Dabar populiaru
Published: 21 february 2012 09:32

President's adviser: Leaking information on Snoras bank amounts to treason

Nerijus Udrėnas
Šarūno Mažeikos/BFL nuotr. / Nerijus Udrėnas

Lithuanian President Dalia Grybauskaitė's Chief Adviser on Economic and Social Policy Nerijus Udrėnas believes the country was confronted with treason after classified information about bank Snoras was leaked.

"Attempts to mix a lot of things, look for various reasons, evil-minded intentions are making a muddle of this story. The fact is that Lithuania was confronted with treason, an information leak and million-worth damage done to Snoras depositors and Lithuania," Udrėnas said in an interview for the Žinių Radijas (News Radio) on Tuesday.

"Prosecutors who, as we know, launched a pre-trial investigation, will have to give answers as to whether a crime was committed and a secret was revealed, and who did this," he added.

The Prosecutor General's Office opened a pre-trial investigation into a leak of information about bank Snoras on Monday. Prosecutors say it was done only now because they had been waiting for additional information from the State Security Department.

Immediately before Snoras' nationalization last November, the daily Lietuvos Rytas cited anonymous sources claiming that “the Prosecutor General's Office has already issued warrants for searching one of the banks and homes of its owners.“ Back then, the daily did not specify which bank it was reffering to, noting only that it was a "Lithuanian bank."

Snoras owned more than third of Lietuvos Rytas' shares.

Two former chiefs of the Financial Crime Investigation Service, Vitalijus Gailius and Vytautas Grižadas, categorically deny leaking the information about the planned actions.

Last week, the interior minister revoked Gailius and Giržadas' accesses to classified information and later sacked them. The steps were taken in response to a proposal from the State Security Department.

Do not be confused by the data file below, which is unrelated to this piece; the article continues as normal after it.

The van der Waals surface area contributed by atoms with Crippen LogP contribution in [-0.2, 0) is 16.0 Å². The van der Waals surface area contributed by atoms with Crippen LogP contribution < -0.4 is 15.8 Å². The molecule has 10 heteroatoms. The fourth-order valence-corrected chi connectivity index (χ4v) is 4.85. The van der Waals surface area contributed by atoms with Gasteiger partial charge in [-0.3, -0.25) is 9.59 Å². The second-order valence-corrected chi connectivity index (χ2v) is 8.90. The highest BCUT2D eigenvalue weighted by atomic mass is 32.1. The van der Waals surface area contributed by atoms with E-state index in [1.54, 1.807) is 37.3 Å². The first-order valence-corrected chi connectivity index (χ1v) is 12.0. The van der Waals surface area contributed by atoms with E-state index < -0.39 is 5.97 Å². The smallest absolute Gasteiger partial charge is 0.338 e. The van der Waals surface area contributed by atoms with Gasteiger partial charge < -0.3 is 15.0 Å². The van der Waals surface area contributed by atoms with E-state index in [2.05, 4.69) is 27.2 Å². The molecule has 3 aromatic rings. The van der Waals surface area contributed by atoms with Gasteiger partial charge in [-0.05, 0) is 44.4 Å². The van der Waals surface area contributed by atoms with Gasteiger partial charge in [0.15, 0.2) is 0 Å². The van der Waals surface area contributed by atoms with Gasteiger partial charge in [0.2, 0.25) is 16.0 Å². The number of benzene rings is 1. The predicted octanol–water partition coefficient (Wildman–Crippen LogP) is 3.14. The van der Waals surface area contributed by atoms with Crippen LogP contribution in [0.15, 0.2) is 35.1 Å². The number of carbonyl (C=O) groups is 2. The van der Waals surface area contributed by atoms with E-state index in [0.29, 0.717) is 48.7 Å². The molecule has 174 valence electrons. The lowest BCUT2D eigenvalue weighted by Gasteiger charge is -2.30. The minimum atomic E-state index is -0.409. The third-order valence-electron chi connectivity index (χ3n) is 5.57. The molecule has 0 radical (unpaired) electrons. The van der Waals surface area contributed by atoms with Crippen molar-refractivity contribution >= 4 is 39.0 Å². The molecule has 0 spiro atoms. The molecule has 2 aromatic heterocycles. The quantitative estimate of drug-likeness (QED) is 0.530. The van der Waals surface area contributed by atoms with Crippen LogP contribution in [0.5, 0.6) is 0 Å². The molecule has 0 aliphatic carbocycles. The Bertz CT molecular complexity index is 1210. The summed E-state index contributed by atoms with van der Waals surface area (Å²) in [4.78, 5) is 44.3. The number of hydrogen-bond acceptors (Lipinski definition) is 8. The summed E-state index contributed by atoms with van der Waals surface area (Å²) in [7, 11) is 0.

Activists demand Interiour Minister's resignation

A group of public activists are staged a rally outside the Presidential Palace on Wednesday, demanding that the two sacked Financial Crime Investigation Service chiefs, Vitalijus Gailius and Vytautas Giržadas, be reinstated and the Minister of Internal Affairs Raimundas Palaitis hand in his resignation.

"We demand immediate reinstatement of the FCIS chiefs who were dismissed without clear reasons. These officials must be reinstated until the authorities provide reasons. We demand that Minister of Internal Affairs Palaitis resign. For the last three weeks, the man has been revealing classified information on polygraph testing, and yesterday we found out that this man, who has waged an information war with the statutory officials, "has nothing to do with it". So why do we need a minister who "has nothing to do with it"? A free Lithuania surely does not need such officials who "have nothing to do with it"," Darius Kuolys, director of the Civic Society Institute, said at a press conference at the Parliament on Tuesday.

The group demanding Palaitis' resignation and reinstatement of Gailius and Giržadas includes members of the Sąjudis (Reform Movement) Initiative Group, signatories to the 11 March Act of the Restoration of Lithuania's Independence, members of the United Democratic Movement and representatives of other NGOs.

Bronislavas Genzelis, a signatory to the 11 March Act, and member of the Sąjudis Initiative Group, criticized President Dalia Grybauskaitė and doubted if she had truly read the Constitution. He also said the President was "on the wrong side."

"The president keeps screaming that the world is corrupt, but we see that the president is on the wrong side," Genzelis said. In his opinion, the FCIS chiefs worked well. He also criticized the President's decision to appoint an official from the State Border Guard Service as acting head of the FCIS.

"To select an officer from the institution that is not famous for its good work. I don’t know if it’s an absolute lack of information or something even worse – (attempts) to discredit the State of Lithuania, to prove that Lithuania cannot be free," Genzelis said.

"The President should be the guarantor of laws, while she absolutely disregards the Constitution. So the question arises if she has read the Constitution," Genzelis said.

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